Foreign direct investment (and to a lesser extent portfolio equity investment) have been widely heralded as the key benefit that globalization now offers the South and the principal mechanism to kickstart economies into rapid growth. Certainly, this book argues, the 1990s have seen a dramatic increase in foreign capital invested in some developing countries. Equally true, it represents a completely different kind of capital injection from the massive lending by Western banks which led to the debt crisis of the 1980s. But how beneficial is the new wave of foreign investment likely to prove? In this careful and penetrating economic study, David Woodward analyses what is actually happening, its various impacts and just how little we still know about it.
More dramatically, David Woodward shows how FDI may have actually contributed to the Asian financial crisis and could in future lead to a new wave of similar financial crises throughout the developing world. This book raises profound questions about the current euphoria over attracting foreign investment and suggests important new research agendas.
David Woodward is an economist who spent several years working in the British Foreign and Commonwealth Office, including a two year secondment to the IMF and World Bank. In 1986, he resigned to work for the voluntary sector. Since that time he has been an independent economic/development consultant, in which capacity he has done research and writing for UNCTAD, UNDP and the Institute of Child Health, as well as a variety of development NGOs including (amongst others) Oxfam, One World Action, and the European Network on Debt and Development (Eurodad). In 2000 took up an appointment in the Health and Sustainable Development Department of the World Health Organization (WHO).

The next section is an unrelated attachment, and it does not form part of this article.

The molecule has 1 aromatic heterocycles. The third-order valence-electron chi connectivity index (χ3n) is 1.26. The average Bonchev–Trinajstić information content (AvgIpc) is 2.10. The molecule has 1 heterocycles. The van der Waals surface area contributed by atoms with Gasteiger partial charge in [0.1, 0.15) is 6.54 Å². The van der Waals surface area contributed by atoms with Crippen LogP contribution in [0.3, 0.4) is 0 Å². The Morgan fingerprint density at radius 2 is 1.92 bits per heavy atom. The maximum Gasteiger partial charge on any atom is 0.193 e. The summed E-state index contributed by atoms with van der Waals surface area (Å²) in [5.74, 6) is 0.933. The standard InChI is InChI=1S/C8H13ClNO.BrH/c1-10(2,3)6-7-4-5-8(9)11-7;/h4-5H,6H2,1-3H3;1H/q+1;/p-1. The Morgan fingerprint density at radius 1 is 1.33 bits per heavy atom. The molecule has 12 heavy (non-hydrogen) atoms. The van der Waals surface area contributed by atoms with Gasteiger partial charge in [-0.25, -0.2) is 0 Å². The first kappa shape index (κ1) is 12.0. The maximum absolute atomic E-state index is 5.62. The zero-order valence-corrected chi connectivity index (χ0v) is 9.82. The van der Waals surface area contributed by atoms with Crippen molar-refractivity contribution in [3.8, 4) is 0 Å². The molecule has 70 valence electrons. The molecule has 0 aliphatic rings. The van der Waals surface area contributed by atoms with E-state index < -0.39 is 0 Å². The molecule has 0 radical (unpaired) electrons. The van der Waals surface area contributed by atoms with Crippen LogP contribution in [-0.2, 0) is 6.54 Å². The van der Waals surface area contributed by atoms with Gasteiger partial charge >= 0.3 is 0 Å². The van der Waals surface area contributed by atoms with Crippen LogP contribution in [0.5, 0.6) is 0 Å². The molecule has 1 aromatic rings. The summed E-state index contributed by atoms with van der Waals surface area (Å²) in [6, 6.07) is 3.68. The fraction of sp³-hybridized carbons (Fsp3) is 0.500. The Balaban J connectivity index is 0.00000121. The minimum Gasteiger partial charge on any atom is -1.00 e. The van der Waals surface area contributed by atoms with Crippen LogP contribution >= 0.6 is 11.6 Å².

1. Introduction 2. Capital Flows, Development and Debt Crises 3. The Nature of Direct and Equity Investment and the Positive View 4. Recent Trends in Development Finance 5. Ignorance is Bliss? Data on the Stocks of Direct and Equity Investment 6. Ignorance is Bliss II: Data on Capital Flows, Profits and FDI-Related Trade 7. The Foreign Exchange Dimension: General Principles 8. Foreign Exchange Effects of Direct and Equity Investment on the Host Country 9. Other Effects at the National Level 10. The Global Dimension: Competition for Direct Investment and Export Markets 11. Net Transfers and the Build-Up of Investment Stocks 12. Surges and Cycles 13. Was That It? Direct Investment and Current Account Deficits in the Mexican and Asian Financial Crises 14. Was That It II: Capital Flows of FDI and Equity Investment in the Mexican and Asian Crises 15. Conclusions and Policy Implications Annex I: Data Discrepancies and the Balance of Payments Effects of Direct Investment in Thailand Annex II: Balance of Payments Effects of Direct Investment in Malaysia: Data Limitations and Sensitivity to Assumptions